"As a competitor you always would like to see how you could do against other people," Mooney said.
Last year the Swordsmen beat Covenant Christian. Then, the first-year IHSAA program won a sectional game.
"It would've been nice to see what we could do there," Mooney said, but that was never in the plans for the school.
Still, as he departs, Mooney has several great basketball moments and memories, beyond the win at Lake Zurich.
In 2001 right after Hyles passed away, Hammond Baptist lost its second game in its national invitational that began in 1973. No team had ever lost on the first day and come back to cut down the nets. However, in dramatic fashion, Mooney's team did just that, winning seven straight.
Down a point with 1.8 seconds left, the Swordsmen had to go the length of the floor in a standing-room-only gym. The pass went up, got lost in an iron beam and hit the floor and bounced up. David Peach broke for the ball and tipped it in over his head.
"That was Hoosier Hysteria," Mooney said. "That was our miracle game."
In 2000, the program faced undefeated Homewood Christian, which had three Division I players, including Rick Cornett, who played at Notre Dame. The coach of the small Christian school that few outside the campus know about walked out and saw coaches from UCLA, Michigan State, Michigan, Iowa and Notre Dame at the game at Highland High School.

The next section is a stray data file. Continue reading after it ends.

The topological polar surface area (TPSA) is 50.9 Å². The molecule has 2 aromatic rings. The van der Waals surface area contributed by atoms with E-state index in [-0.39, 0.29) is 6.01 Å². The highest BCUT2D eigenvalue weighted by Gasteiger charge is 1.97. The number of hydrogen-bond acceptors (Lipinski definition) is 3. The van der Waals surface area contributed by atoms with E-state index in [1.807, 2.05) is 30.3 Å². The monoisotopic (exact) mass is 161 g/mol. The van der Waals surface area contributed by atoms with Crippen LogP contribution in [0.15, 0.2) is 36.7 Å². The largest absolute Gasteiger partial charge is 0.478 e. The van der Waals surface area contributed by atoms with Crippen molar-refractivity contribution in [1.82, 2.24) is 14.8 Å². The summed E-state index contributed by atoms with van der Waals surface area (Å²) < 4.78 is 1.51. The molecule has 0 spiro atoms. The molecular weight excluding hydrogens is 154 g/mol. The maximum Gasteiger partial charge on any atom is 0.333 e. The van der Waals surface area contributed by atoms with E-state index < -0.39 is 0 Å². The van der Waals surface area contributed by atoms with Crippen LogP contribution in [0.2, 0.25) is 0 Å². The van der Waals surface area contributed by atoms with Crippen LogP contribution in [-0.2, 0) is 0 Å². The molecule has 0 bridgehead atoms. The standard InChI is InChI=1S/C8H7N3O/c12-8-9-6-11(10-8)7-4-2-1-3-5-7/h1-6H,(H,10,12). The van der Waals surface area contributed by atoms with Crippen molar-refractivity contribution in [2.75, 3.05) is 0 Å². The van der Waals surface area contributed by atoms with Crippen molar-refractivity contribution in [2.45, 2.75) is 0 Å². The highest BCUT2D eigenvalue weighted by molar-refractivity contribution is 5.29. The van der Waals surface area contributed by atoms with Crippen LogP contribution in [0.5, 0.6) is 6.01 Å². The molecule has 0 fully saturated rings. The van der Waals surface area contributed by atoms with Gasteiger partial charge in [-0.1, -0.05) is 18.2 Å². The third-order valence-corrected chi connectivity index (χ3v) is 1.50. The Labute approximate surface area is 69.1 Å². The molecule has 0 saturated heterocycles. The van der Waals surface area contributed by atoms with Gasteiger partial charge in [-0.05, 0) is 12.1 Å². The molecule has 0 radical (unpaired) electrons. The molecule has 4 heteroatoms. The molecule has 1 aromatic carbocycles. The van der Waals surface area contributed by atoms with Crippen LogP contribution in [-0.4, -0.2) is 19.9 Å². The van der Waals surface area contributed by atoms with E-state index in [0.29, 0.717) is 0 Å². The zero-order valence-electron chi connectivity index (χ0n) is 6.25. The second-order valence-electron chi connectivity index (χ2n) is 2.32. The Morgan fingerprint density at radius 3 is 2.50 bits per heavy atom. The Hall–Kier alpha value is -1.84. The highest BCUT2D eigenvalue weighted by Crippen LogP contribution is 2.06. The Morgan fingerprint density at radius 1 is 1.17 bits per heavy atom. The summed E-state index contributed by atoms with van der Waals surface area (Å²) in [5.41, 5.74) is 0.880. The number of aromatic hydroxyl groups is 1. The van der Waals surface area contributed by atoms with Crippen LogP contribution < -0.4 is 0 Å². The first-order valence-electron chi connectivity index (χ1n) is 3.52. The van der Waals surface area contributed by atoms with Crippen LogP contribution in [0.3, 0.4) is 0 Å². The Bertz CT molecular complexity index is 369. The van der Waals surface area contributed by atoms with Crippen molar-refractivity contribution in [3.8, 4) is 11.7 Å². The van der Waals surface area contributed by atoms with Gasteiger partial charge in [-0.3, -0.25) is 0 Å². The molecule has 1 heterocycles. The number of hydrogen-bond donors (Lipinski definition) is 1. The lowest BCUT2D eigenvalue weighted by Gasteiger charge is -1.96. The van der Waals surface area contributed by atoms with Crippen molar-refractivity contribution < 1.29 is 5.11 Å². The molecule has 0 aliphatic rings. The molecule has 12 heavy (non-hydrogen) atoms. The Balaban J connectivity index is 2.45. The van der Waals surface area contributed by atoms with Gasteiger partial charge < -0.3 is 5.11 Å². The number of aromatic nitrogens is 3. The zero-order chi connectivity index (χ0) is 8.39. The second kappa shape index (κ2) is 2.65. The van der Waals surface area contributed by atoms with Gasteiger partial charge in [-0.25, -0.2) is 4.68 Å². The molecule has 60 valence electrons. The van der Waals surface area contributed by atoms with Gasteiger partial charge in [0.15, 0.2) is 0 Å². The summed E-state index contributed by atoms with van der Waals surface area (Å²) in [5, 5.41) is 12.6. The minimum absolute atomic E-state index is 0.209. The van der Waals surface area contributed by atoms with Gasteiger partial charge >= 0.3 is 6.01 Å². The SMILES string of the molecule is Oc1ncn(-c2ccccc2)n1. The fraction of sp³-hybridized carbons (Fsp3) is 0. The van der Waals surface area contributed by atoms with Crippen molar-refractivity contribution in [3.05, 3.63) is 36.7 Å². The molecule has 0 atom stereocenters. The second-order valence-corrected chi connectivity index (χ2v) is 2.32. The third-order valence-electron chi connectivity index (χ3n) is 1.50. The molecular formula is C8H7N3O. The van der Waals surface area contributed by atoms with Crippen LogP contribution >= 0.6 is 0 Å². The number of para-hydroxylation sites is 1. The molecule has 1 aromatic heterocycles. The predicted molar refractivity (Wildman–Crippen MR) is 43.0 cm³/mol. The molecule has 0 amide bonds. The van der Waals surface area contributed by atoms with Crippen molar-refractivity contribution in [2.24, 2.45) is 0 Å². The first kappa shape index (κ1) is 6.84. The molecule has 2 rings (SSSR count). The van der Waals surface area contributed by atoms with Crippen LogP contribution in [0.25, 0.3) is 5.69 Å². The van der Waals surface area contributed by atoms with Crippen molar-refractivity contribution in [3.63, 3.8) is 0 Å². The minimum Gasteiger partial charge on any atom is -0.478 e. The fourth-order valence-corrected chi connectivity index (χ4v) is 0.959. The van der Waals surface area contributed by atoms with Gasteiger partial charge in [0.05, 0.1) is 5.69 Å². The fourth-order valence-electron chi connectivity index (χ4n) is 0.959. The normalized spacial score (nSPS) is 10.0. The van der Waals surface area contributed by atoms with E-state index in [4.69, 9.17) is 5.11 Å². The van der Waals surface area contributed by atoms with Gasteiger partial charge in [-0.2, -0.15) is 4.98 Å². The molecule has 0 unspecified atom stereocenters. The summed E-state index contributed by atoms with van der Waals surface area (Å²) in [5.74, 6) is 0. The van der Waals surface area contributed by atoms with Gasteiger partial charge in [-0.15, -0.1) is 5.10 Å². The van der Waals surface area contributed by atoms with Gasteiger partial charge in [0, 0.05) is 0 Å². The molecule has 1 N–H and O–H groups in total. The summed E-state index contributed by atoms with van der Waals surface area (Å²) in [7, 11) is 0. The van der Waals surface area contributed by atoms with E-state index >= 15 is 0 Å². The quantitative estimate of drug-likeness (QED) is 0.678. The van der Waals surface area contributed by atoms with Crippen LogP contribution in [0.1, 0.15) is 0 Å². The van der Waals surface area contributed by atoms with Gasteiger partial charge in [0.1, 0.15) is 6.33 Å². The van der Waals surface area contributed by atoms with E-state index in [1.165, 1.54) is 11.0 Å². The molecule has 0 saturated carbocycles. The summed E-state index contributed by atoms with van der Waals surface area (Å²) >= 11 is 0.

"That was pretty exciting," Mooney said. "That was our David vs. Goliath game."
Hammond shot 87 percent from the foul line, 76 percent from the field, played good defense and won 50-39.
Still, the battle of the heart rises above the combat on the court. And Mooney's winning percentage in life is higher when the Nikes aren't being worn.
"My son (Todd) came home from college and said to me, 'Dad, you're the most honorable man that I know,'" Mooney recalled. "I'll take that any day. That is what is most important.
"I've taken this program as far as I can take it. I am very grateful for the opportunity that Hammond Baptist has given me. They've been great to me, and it has been great. I know that God will be with me for the next chapter in my life."